The dining scene in McKinney is starting to get downright impressive. With the addition of Jon Thompson’s Sugarbacon, the weekend tasting menu at Patina Green, and the continuing growth of historic downtown McKinney, the epicenter of the local dining scene is decidedly moving north. Chef Jeff Qualls, well-known to McKinney diners, has opened the latest addition to this up-and-coming culinary hotspot — a farm-to-table concept simply called Rye.
As CultureMap reported today, Rye actually opened its doors on November 17, giving them restaurant the perfect opportunity to soft-open and work out all the kinks while the masses were distracted by the Thanksgiving hustle.
Rye chef Jeff Qualls has plenty of experience opening (and running) restaurants. Locally, he’s worked for Kent Rathbun at Hickory, and spent time at Henderson Avenue’s Hibiscus. In McKinney, he’s also known for opening Poppy’s Garden Cafe, and opened a restaurant near Sherman before that. Now, though, the Culinary Institute of America-educated Qualls is setting his sights on comfort food preparations with plenty of locally-grown ingredients and fine dining inspiration.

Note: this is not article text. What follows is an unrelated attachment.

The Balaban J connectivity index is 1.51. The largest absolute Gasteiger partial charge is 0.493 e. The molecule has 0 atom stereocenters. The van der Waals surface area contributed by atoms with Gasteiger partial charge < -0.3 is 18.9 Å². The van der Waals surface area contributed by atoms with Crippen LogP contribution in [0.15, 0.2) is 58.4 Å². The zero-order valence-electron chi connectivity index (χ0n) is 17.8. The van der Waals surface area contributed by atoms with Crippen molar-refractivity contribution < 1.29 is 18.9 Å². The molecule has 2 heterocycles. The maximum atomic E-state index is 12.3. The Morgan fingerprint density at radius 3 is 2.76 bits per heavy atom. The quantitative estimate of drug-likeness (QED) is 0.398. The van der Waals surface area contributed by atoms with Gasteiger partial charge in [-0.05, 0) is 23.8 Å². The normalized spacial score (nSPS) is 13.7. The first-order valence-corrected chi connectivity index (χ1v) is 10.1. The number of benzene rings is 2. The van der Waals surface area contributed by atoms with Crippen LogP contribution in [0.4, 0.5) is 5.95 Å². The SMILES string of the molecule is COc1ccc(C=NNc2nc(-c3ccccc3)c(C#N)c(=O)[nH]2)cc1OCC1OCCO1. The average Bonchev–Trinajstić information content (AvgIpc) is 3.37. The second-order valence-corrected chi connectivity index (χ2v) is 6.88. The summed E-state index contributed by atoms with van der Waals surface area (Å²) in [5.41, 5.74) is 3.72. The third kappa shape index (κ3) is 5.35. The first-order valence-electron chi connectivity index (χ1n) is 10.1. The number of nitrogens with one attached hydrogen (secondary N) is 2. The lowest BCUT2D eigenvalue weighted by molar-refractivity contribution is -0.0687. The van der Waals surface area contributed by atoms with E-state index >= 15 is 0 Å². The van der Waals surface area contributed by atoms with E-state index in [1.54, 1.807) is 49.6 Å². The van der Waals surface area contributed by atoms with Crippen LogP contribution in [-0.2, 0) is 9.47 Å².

On the menu at Rye, you’ll find plenty of not-pretentious plates that will give you a serious hankering to drive to McKinney, like Dr. Pepper-braised pork belly glazed with bourbon and molasses ($11), coriander roasted red snapper ($24), and seared scallops dusted with fennel powder ($26).
The building that Rye will occupy in Downtown McKinney has special significance for local history buffs -- it is the original home of former Texas governor James W. Throckmorton’s law office. Throckmorton served as Governor of Texas from 1866 to 1867, and Rye is in the process of cultivating a sort of mini-museum to the governor that was removed from office less than a year after being elected for being (allegedly) "too easy" on Confederates. Locals are asked to pitch in any Throckmorton memorabilia they have to be displayed in the restaurant.
Of particular importance for Chef Qualls are Throckmorton’s fingers -- not the real ones, of course. A statue honoring the Texas governor has been in McKinney for decades, and according to Rye’s website, it was popular for locals to break Trockmorton’s fingers off the statue. If you’ve got one that was passed down from your prankster grandpa, it may have just found its perfect new home at Rye.